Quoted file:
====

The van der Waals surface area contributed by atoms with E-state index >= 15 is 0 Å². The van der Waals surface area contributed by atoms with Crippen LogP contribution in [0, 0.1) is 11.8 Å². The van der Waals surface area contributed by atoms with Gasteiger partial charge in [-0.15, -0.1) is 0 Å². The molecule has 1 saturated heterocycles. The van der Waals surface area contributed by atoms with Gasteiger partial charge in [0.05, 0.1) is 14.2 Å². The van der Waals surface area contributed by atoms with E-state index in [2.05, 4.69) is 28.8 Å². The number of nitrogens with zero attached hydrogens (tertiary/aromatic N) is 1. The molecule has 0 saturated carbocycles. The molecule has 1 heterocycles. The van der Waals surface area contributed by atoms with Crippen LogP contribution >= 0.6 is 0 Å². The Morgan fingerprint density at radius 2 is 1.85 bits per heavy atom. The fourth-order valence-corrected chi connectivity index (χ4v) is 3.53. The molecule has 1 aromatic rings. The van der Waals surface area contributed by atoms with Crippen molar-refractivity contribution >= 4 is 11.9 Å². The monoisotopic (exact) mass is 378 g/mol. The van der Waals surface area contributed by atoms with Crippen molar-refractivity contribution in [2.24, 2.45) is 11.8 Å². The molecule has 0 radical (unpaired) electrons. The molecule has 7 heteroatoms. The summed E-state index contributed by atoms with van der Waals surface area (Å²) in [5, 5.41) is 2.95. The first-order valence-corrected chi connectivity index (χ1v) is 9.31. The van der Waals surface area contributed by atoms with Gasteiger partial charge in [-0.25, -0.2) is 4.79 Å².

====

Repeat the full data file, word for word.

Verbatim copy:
The van der Waals surface area contributed by atoms with E-state index >= 15 is 0 Å². The van der Waals surface area contributed by atoms with Crippen LogP contribution in [0, 0.1) is 11.8 Å². The van der Waals surface area contributed by atoms with Gasteiger partial charge in [-0.15, -0.1) is 0 Å². The molecule has 1 saturated heterocycles. The van der Waals surface area contributed by atoms with Gasteiger partial charge in [0.05, 0.1) is 14.2 Å². The van der Waals surface area contributed by atoms with E-state index in [2.05, 4.69) is 28.8 Å². The number of nitrogens with zero attached hydrogens (tertiary/aromatic N) is 1. The molecule has 0 saturated carbocycles. The molecule has 1 heterocycles. The van der Waals surface area contributed by atoms with Crippen LogP contribution >= 0.6 is 0 Å². The Morgan fingerprint density at radius 2 is 1.85 bits per heavy atom. The fourth-order valence-corrected chi connectivity index (χ4v) is 3.53. The molecule has 1 aromatic rings. The van der Waals surface area contributed by atoms with Crippen molar-refractivity contribution >= 4 is 11.9 Å². The monoisotopic (exact) mass is 378 g/mol. The van der Waals surface area contributed by atoms with Crippen molar-refractivity contribution in [2.24, 2.45) is 11.8 Å². The molecule has 0 radical (unpaired) electrons. The molecule has 7 heteroatoms. The summed E-state index contributed by atoms with van der Waals surface area (Å²) in [5, 5.41) is 2.95. The first-order valence-corrected chi connectivity index (χ1v) is 9.31. The van der Waals surface area contributed by atoms with Gasteiger partial charge in [-0.25, -0.2) is 4.79 Å².